5 Time-Saving Tips To Ace Slow Cooker Recipes

15th August 2019

Invaluable tips for getting slow cooker recipes right to help you slow-cook like a pro and slice hours off your working week.

Pork and bean stew, slow cooked to perfection. Photo: Natale Towell.

Slow-cooked meals are a dream to eat and a breeze to cook. Think you don’t have enough time for slow-cooking? Think again. You’ll actually save time, money and win major nutrition points by making the most out of seasonal ingredients with little effort and a lot of tasty reward. Here are our top hints and tips to help you become a slow-cook pro and save hours in the kitchen.

1. Embrace cheaper cuts (and save money)

Ward off ills with homemade Chicken Noodle Broth. Photo: Natale Towell.

It’s an old chestnut, but cheaper cuts of meat really do bring tons of flavour to the pot. Cuts such as brisket, shoulder, shin, skirt, chuck and belly demand slow cooking because they’re from a part of the animal has had to work harder. The result? Deep, layered, incredible flavours that just can’t be replicated in a quick-cook scenario.

Have a go at a classic meaty stew by throwing chuck or shin in a pot with root veg and red wine. Or try using beef bones or chicken carcasses that would otherwise go to waste to get your broth on. Slow-cooking performs the same magic on vegetables too, amping up flavours to reveal layers of luscious depths as well as keeping all of their goodness in.

2. A little prep goes a long way

Try slow-cooking dahl in advance and enjoy with pan fried hake for warming midweek supper. Photo: Natale Towell.

Browning meat or vegetables at the beginning imparts a caramelised flavour that’s essential to the magic slow cooking and is a step that shouldn’t be skipped. Recognise the gnarly brown bits at the bottom of the pan when you fry something? These bits are where the flavour building begins and is a step well worth doing if you’re after some glorious umami.

Try browning meat cuts lightly dusted in flour to ramp up the caramelisation and keep the flavour locked in. The same goes for vegetables. Pan fry onions on the lowest heat until meltingly soft (at least 15 minutes) to knock your soups, stews and curries into next Sunday.

3. Batch it up (and save time)

Always prepare for seconds when it comes to pulled pork. Photo: Natale Towell.

The beauty of slow-cooked meals is that they do the hard work so you don’t have to. This is where the time-saving part really kicks in. Taking some time to get your slow-cook on means it’s effortlessly easy to make every dinner day like a Sunday. The flavour of a cooked stew or pie-like dish intensifies over time as the ingredients have had longer to intermingle and get cosy – making that weekend bolognese all the better come Monday.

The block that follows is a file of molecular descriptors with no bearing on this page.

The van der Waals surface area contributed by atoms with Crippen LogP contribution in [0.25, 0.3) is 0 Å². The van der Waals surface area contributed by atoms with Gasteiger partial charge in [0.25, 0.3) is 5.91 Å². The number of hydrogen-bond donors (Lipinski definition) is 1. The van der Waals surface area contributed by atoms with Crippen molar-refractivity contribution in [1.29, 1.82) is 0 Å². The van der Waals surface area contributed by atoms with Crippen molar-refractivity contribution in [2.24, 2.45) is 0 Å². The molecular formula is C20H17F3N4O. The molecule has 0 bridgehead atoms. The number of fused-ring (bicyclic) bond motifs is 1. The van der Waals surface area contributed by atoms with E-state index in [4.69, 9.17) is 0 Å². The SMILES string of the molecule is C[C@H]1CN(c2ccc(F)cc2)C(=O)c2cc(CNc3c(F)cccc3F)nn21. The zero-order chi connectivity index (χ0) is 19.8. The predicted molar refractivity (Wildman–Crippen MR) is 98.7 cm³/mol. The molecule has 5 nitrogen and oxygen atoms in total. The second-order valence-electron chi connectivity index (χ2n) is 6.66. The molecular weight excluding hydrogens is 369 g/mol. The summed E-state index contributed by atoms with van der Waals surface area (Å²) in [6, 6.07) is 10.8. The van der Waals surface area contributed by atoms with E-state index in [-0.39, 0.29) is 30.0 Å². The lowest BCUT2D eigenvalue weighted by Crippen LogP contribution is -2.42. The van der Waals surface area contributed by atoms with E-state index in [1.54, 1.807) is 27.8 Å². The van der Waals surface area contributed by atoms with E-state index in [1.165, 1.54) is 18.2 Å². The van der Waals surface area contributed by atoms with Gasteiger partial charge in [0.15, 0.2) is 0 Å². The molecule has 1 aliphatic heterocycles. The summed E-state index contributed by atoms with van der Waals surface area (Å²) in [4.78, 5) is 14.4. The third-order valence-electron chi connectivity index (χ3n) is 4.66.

To make the most of your slow cooked meals, make double the original amount and freeze in tupperware. Batch cooking slow-suppers in advance will give your midweek meals unbeatable flavour and you’ll also save yourself a lot of time during the week. Double win.

4. Go slow, go low

Go low and slow for Phở. Photo: Natale Towell.

The great thing about dishes cooked slowly is that in their nature they ooze flavour, without all the legwork you’d usually need to put in to impart a big flavour punch in quick dish. Take things up a notch and slow-cook your dish for longer on the lowest heat and you’ll find most dishes benefit from gentle heat over a longer period of time.

Going low and slow means flavours have more time to develop with the added benefit of your kitchen smelling scrumptious. Go from 4 hours to 8 hours and you’re destined for a spot on the slow-cook hall of fame. Throw fresh herbs in the end for a clean kick and voilà – supper’s sorted.

5. No touching

If you like it then you better put a lid on it: slow-cook Spag Bol for flavour like no other. Photo: Natale Towell.

One phrase to bear in mind is ‘set it and forget it’. As tempting as it may be, don’t lift the lid for a peek. Each time you open the lid heat and moisture are released, lowering the temperature of what’s inside and letting that luscious liquid go up in vapour. Opening the lid over a period of eight hours will make also make a dent in your timings.

The joy of not peeping means you keep all the nutritious liquid in one place. If you’d like to thicken it up, add some cornflour right at the end, or reduce in another pan on the hob before devouring your sticky stash.

This article was originally published in November 2016 and has since been updated.

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